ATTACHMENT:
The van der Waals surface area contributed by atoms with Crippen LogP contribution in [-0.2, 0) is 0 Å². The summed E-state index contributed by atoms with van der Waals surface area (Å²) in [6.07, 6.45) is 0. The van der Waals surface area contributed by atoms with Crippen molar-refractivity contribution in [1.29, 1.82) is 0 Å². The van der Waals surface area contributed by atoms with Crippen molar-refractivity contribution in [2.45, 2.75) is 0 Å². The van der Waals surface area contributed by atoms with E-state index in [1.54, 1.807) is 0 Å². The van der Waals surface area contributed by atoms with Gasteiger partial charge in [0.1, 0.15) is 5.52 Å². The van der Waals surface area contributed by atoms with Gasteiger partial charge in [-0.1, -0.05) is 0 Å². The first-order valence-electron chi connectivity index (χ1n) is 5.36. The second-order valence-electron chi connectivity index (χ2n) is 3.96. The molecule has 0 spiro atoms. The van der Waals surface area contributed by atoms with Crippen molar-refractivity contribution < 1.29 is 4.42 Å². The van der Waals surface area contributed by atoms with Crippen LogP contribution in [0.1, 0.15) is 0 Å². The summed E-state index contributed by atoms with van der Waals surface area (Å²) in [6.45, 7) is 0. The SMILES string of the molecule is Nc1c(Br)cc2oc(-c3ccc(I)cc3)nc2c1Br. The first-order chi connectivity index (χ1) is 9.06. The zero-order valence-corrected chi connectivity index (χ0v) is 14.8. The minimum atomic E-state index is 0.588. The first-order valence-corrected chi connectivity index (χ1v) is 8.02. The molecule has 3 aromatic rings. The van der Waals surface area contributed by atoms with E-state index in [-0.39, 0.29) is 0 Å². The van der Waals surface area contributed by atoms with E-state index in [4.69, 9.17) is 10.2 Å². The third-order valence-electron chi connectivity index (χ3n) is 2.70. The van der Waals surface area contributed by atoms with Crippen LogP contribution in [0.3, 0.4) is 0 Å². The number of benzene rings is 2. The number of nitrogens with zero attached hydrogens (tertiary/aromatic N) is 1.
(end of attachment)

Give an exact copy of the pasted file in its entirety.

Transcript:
The van der Waals surface area contributed by atoms with Crippen LogP contribution in [-0.2, 0) is 0 Å². The summed E-state index contributed by atoms with van der Waals surface area (Å²) in [6.07, 6.45) is 0. The van der Waals surface area contributed by atoms with Crippen molar-refractivity contribution in [1.29, 1.82) is 0 Å². The van der Waals surface area contributed by atoms with Crippen molar-refractivity contribution in [2.45, 2.75) is 0 Å². The van der Waals surface area contributed by atoms with E-state index in [1.54, 1.807) is 0 Å². The van der Waals surface area contributed by atoms with Gasteiger partial charge in [0.1, 0.15) is 5.52 Å². The van der Waals surface area contributed by atoms with Gasteiger partial charge in [-0.1, -0.05) is 0 Å². The first-order valence-electron chi connectivity index (χ1n) is 5.36. The second-order valence-electron chi connectivity index (χ2n) is 3.96. The molecule has 0 spiro atoms. The van der Waals surface area contributed by atoms with Crippen molar-refractivity contribution < 1.29 is 4.42 Å². The van der Waals surface area contributed by atoms with Crippen LogP contribution in [0.1, 0.15) is 0 Å². The summed E-state index contributed by atoms with van der Waals surface area (Å²) in [6.45, 7) is 0. The SMILES string of the molecule is Nc1c(Br)cc2oc(-c3ccc(I)cc3)nc2c1Br. The first-order chi connectivity index (χ1) is 9.06. The zero-order valence-corrected chi connectivity index (χ0v) is 14.8. The minimum atomic E-state index is 0.588. The first-order valence-corrected chi connectivity index (χ1v) is 8.02. The molecule has 3 aromatic rings. The van der Waals surface area contributed by atoms with E-state index in [-0.39, 0.29) is 0 Å². The van der Waals surface area contributed by atoms with E-state index in [4.69, 9.17) is 10.2 Å². The third-order valence-electron chi connectivity index (χ3n) is 2.70. The van der Waals surface area contributed by atoms with Crippen LogP contribution in [0.3, 0.4) is 0 Å². The number of benzene rings is 2. The number of nitrogens with zero attached hydrogens (tertiary/aromatic N) is 1.